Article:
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Partner nation, total force trauma experts enhance medical services

  • Published
  • By Capt. Monique Roux
  • Ninth Air Force (Air Forces Central)

Five trauma and critical care specialists representing the Ninth Air Force (Air Forces Central) Surgeon General office traveled to Amman May 8 - 12 to meet with their counterparts in the Jordanian Royal Medical Services.

The two teams of medical professionals joined as subject matter experts to exchange ideas and best practices for both countries to continue providing world-class medical care for their patients.

“There is a need for the exchange of expertise with other partner nations,” said Col. Ayman Al Qa’Qaa’, JRMS doctor and International Bureau and Private Patient Affairs office director. “It helps both countries keep updated on global medical advancements and necessary skills to offer advanced medical care.”

Over the course of the one-week visit, the U.S. and Jordanian military medical professionals discussed prehospital care, patient registry and trauma and critical care successes.

“We have a strong partnership with our U.S. friends,” said Brig. Gen. Sameer Smadi, surgeon and JRMS Trauma Department medical director. “One of the most beneficial things about our partnership is how we have been able to enhance our patient registry and expand our emergency department.”

For AFCENT, this partnership is crucial for care of U.S. military members in the surrounding region.

“This is a priority for us is because Jordan is such a close partner,” said Lt. Col. Juan Ramirez, AFCENT medical security cooperation chief. “The benefits produced in the realm of general medical care and trauma care will benefit U.S. forces in the region.”

Lt. Col. Valerie Sams is an Air Force trauma surgeon, Trauma Medical Director at Brooke Army Medical Center in Texas and served as the clinical team lead for this partner nation engagement.

“We have a vested interest in this region, so it benefits the U.S. to have a partner with mature trauma system capabilities,” said Sams. “This is key to excellent combat casualty care and civilian trauma care. We believe the Jordanians can have the better care paradigm for their trauma patients.”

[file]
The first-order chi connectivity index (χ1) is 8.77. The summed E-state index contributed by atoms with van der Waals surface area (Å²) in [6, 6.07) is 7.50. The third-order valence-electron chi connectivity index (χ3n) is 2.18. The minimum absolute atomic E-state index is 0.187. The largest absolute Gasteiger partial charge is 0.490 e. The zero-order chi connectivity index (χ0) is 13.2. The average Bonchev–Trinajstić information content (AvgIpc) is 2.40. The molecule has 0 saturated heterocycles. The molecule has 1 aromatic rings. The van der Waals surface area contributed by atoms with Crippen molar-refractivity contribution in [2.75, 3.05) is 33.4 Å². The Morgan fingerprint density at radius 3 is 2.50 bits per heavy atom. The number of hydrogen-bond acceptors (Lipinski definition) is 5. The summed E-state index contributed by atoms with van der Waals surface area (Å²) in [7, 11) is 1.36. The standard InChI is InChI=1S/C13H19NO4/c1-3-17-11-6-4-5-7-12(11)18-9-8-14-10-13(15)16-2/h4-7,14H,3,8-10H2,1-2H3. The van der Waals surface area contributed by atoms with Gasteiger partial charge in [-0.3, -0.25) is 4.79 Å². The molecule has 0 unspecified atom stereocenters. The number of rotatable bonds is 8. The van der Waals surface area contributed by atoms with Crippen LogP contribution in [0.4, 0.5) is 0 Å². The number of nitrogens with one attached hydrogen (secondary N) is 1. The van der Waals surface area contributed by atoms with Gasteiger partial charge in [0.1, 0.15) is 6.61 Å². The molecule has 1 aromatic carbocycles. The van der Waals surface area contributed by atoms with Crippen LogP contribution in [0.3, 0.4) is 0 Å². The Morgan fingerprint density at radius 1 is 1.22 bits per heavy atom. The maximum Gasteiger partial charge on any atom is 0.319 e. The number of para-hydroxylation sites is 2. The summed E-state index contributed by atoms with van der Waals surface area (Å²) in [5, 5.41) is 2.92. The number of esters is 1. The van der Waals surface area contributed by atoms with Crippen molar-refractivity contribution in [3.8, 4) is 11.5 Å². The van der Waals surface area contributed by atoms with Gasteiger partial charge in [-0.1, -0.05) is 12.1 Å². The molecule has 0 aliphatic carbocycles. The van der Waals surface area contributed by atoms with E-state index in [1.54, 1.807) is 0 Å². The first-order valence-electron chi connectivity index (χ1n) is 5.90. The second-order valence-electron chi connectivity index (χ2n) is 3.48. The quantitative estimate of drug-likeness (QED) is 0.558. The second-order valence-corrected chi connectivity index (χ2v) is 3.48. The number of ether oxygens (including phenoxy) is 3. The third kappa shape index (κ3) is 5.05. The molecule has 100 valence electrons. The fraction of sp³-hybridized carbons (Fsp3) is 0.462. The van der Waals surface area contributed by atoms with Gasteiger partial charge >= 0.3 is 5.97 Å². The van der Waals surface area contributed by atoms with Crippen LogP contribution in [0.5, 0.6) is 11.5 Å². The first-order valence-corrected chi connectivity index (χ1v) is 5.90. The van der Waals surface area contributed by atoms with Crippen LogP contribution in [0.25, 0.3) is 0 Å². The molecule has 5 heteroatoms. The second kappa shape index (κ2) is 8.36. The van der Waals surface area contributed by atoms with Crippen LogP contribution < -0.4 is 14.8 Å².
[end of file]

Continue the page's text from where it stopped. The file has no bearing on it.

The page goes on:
The diverse backgrounds of the U.S. and Jordanian medical professionals allowed the group to enhance their specialty care knowledge.

“The JRMS are very skilled surgeons so their surgical quality from the way that they are specialized to the way they are trained is amazing,” said Lt. Col. Dana Mayer, Brooke Army Medical Center trauma nurse clinician and U.S. Air Force Reservist with the 433d Airlift Wing. “They have exceptional surgical skills and are passionate about their work.”

As a critical care fellow at Walter Reed Medical Center, Lt. Cmdr. Taylor DesRosier has had the opportunity to join the AFCENT team for previous visits and recognizes the importance of this ongoing partnership.

“It’s rewarding to see that our relationship has such lasting payouts,” said DesRosier. “The enthusiasm and absolute excitement and desire for the JRMS to provide improved care, specifically for trauma patients, is infectious. With the amount of enthusiasm and support, they will continue to develop their trauma department to save warrior and civilian lives.”

Some of the JRMS best practices left a lasting impression on the AFCENT medical team.

“Their facility enhancements are impressive,” said Lt. Col. Erik DeSoucy, Brooke Army Medical Center trauma surgeon and critical care physician. “The JRMS are developing their facility in a way that gets patients from the emergency department to damage control surgery as rapidly as possible.”

The JRMS were equally appreciative of the engagement.

“Our collaboration with the American team over the past several years has contributed greatly to the expansion of our trauma services,” said Smadi. “We will keep meeting with the AFCENT/SG team virtually and in person to continue the partnership.”